Nuclear weapons are a divisive issue. In fact, in the current debate over whether or not the UK should replace Trident, there is only one point of near-universal agreement: the decision must be made on national security grounds. Does Trident meet our current and expected future security threats? That is the serious, cross-party debate which has begun to develop in Parliament in recent weeks.
While some might wish it was a simplistic ‘for or against’ debate, or one of ‘idealistic moralists versus hard-headed realists’, the debate is no longer that easy to caricature.
Recent weeks have seen contributions from former Defence Secretaries, Navy Ministers and Chiefs of the General Staff, as well as MPs from both sides of the House questioning the future of Trident.
In last week’s House of Lords debate, crossbencher Lord Bramall, former Chief of the General Staff, said, Trident ‘has not and, indeed, would not deter any of the threats and challenges – now more economic than military – likely to face this country in the foreseeable or even longer-term future’. In a measured contribution to another debate, it was fascinating to hear Conservative MP Crispin Blunt arguing that we ‘want a small pinpoint weapon, not a strategic weapon that would wreak massive and unacceptable collateral damage in the process.’
But the debate is evolving within the Labour Party as well.
Ed Miliband’s advisor Stewart Wood, said, ‘relying excessively on nuclear weapons to do the deterring is not only more hazardous, but less effective in a world where the threats we face are changing in character’ and whilst continuing to see a role for Trident in the immediate future, is keen to make progress on disarmament. He also asked the government whether it was ‘alive to making progress on defence concepts that are less dependent on nuclear weapons’.
Des Browne, the Defence Secretary when the Commons voted through replacing Trident in 2007, believes ‘relevant factors have changed’ and he has now openly challenged the frontbench position: ‘The time is now right, in my view, to change our posture and to step down from continuous at-sea deterrence. This would demonstrate that nuclear weapons are playing less and less of a role in our national security strategy’.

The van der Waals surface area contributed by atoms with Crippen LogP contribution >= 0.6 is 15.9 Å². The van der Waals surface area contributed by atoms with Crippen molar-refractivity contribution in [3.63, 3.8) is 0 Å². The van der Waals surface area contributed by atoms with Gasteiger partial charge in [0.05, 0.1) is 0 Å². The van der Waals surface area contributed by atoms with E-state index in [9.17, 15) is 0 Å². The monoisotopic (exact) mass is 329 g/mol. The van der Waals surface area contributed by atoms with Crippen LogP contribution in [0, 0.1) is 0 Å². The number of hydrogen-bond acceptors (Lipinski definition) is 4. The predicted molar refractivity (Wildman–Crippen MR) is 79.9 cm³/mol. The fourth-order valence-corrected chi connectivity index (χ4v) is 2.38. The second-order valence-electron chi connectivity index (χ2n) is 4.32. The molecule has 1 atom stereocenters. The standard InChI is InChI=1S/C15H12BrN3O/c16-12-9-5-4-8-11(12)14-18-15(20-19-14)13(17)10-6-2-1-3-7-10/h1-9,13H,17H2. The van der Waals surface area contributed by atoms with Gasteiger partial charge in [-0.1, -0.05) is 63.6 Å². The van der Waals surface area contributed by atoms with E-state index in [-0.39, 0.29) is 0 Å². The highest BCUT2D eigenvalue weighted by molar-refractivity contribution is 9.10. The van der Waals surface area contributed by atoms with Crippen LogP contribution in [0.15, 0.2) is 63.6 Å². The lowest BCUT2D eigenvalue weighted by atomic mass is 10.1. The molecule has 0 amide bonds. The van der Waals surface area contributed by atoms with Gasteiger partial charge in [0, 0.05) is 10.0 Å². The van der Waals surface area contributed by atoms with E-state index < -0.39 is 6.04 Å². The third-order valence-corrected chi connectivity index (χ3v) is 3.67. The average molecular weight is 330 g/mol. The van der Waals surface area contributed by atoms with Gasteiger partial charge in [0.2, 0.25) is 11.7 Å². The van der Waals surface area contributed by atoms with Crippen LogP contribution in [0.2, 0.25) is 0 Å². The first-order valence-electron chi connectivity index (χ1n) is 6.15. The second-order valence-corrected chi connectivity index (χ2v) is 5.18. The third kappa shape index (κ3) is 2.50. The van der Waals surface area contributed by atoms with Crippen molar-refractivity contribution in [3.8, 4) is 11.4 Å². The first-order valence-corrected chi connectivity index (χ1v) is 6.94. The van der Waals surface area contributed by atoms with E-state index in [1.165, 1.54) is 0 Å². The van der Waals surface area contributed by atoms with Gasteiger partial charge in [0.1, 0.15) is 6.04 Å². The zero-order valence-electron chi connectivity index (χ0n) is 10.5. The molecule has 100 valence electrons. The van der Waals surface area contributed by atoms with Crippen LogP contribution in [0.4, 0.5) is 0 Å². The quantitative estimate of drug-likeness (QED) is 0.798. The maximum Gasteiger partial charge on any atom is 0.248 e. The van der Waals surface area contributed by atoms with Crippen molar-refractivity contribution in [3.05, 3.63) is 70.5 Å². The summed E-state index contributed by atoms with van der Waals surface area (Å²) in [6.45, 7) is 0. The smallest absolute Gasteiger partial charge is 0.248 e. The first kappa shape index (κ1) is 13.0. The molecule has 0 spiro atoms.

For others, cuts to conventional armed forces capability has brought this to the fore, as stated by candidate Clive Lewis in another article for the New Statesman. Lord Lea countered the ‘uncertain future’ justification used for Trident by questioning cuts to conventional equipment citing a ‘lack of knowledge about conventional needs and available resources so far in advance’.
These contributions clearly express openness to a cool rethink of nuclear weapons policy while remaining wary of right-wing media attempts to paint Labour as weak on defence.
So where will the party go? That it will assess the Cabinet Office’s Trident Alternatives Review is welcome, though Labour should not limit itself to accepting the Lib Dem framework of alternative delivery platforms.
Trident remains one of the few areas where goodwill remains towards the Lib Dems because they are challenging the status quo. Many of those voters are the same ones who left Labour not only over the Trident vote in 2007, but also over Iraq – which Ed Miliband has clearly addressed.
Austerity and cuts both to conventional forces and wider public services have helped provide the political space to re-examine Trident, while an assessment of the security arguments further undermines the case for replacement.
Those who support Trident are welcome to argue it – and they do so frequently – but it is time the Labour frontbench opened itself to a serious internal discussion of its policy on Trident.